A Modular Approach
MCPP evaluated two vendors and ultimately chose Indiana-based Apex Engineering and its subsidiary Apex Controls Specialists, a Rockwell Automation Recognized System Integrator, to develop the extrusion system for its new Brazilian production facility.
Apex Engineering proposed a solution based on its Apex Modular Extrusion™ system. The system has a material-handling system at its top level that receives raw materials, including various rubbers, oils, heat stabilizers, impact modifiers and pigments. Those materials are distributed via a feeder deck down to the extrusion system, where they are heated and blended, and finally sent to an underwater pelletizing system that produces the final bead-like product. That product is then packaged into large bags and boxes, which are shipped to the airbag manufacturers.
A compounding control center houses the extrusion system’s electrical and control infrastructure, including an Allen-Bradley® CompactLogix™ programmable logic controller (PLC), Allen-Bradley PowerFlex® 755 AC drives, and solid-state relays from Rockwell Automation. A separate utility control center houses the system’s utilities and information server.
The information-enabled system gives workers and outside experts visibility into critical manufacturing intelligence, including temperatures, feed-rate pressures and feeder motor speeds. FactoryTalk® Historian software from Rockwell Automation collects thousands of these data points throughout the production process, while FactoryTalk View HMI software and FactoryTalk VantagePoint® enterprise manufacturing intelligence (EMI) software allow workers to manage recipes, monitor processes, and identify and resolve production issues.
Communications over EtherNet/IP™ allow the manufacturing intelligence to be shared plant-wide and with outside experts via remote access, while also reducing wiring in the MCPP facility.
The extrusion system’s modular design proved crucial in helping MCPP speed up the launch of its new facility.
While construction of the plant was underway in Brazil, Apex was simultaneously designing and building the system in Evansville, Indiana. Wilson and his team at MCPP kept in close touch with Apex engineers during this process through weekly calls. Once the extrusion system was complete and operational, they were on-site with Apex personnel for a week of testing.
“We crawled all over the equipment,” Wilson said. “It was great being able to see the equipment running and test it firsthand. We only made small changes, but it was nice being able to make them before shipping the equipment to Brazil. It helped us avoid production delays and saved us some long flights to Brazil.”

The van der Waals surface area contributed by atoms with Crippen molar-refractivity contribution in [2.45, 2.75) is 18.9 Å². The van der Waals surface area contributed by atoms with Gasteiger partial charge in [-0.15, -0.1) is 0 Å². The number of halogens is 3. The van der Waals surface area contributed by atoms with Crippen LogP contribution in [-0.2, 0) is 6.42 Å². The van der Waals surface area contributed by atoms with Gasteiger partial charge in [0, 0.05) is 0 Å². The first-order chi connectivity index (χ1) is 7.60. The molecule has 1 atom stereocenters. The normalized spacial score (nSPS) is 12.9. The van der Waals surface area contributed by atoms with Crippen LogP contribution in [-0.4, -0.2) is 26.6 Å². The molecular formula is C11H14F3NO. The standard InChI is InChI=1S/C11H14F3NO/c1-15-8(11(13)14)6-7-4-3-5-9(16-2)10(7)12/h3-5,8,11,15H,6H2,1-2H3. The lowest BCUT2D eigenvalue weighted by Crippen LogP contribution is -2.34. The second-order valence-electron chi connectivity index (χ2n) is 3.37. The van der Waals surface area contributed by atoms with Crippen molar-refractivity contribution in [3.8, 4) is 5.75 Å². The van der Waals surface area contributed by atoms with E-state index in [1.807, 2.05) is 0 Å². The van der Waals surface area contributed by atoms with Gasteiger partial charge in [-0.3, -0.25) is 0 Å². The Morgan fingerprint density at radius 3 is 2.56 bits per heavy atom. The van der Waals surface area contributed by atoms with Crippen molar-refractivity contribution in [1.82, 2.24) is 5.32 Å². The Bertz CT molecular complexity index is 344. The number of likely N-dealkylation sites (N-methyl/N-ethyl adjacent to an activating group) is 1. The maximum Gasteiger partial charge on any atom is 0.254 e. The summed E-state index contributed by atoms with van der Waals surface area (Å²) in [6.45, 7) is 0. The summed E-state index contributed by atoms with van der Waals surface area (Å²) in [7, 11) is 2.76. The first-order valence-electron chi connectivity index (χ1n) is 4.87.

Once the equipment arrived in Brazil, an on-site contractor quickly and easily assembled the system in a paint-by-numbers approach. The system’s power and electricals, for example, were all set up on connectors. Workers only needed to pull cables from cable trays and plug them in. Similarly, the system’s mechanicals had an accompanying drawing with easy-to-follow instructions for bolting the system together.
In total, the system took only about one month to install at the Brazilian facility. This saved MCPP as much as four months in deployment time. It also allowed the company to finish the extrusion system right around the time that it finished construction of the facility it was housed in.
The facility’s integrated control and information has been vital to helping workers optimize quality management and identify production issues.
“Operators can see trending information on the screen to make sure all the equipment and feeders are running right where they should be,” Wilson said. “Any processes that run outside their minimum or maximum setpoints will generate alarms on the operator screen so they can quickly address the issue.”
Both Wilson and Apex team members can access the system to remotely monitor systems and help workers without traveling on-site. This was especially valuable early on as workers were getting the system up and running, and had limited access to local technical support.
“I can look at any of the data points from right here in my office,” Wilson said. “We’ve looked at alarms and helped them diagnose issues, such as when they had trouble getting the proper feed rate or were encountering some initial mechanical issues with the feeder. It’s safe to say remote support helped us reduce some of those early downtime incidents from days into hours.”
Additionally, by using add-on instructions (AOI) in the development of the extrusion system, Apex Control Specialists created plug-and-play functionality for any future changes or additions at the facility. For example, MCPP can add a new feeder to the system in as little as 10 minutes.
Wilson said MCPP may seek to replicate some of the benefits of the modular extrusion system at other facilities.
“The next project we do, we’re going to consider replicating some of the benefits we’ve seen with the modular system,” he said. “It made the project a lot more manageable than a conventional build. I could even foresee using the approach closer to home here in the U.S.”
The results mentioned above are specific to Mitsubishi Chemical Performance Polymers’ use of Rockwell Automation products and services in conjunction with other products. Specific results may vary for other customers.
Allen-Bradley, CompactLogix, FactoryTalk, PowerFlex and VantagePoint are trademarks of Rockwell Automation Inc.
EtherNet/IP is a trademark of ODVA Inc. Apex Modular Extrusion™ is a trade mark of Apex Engineering, PLLC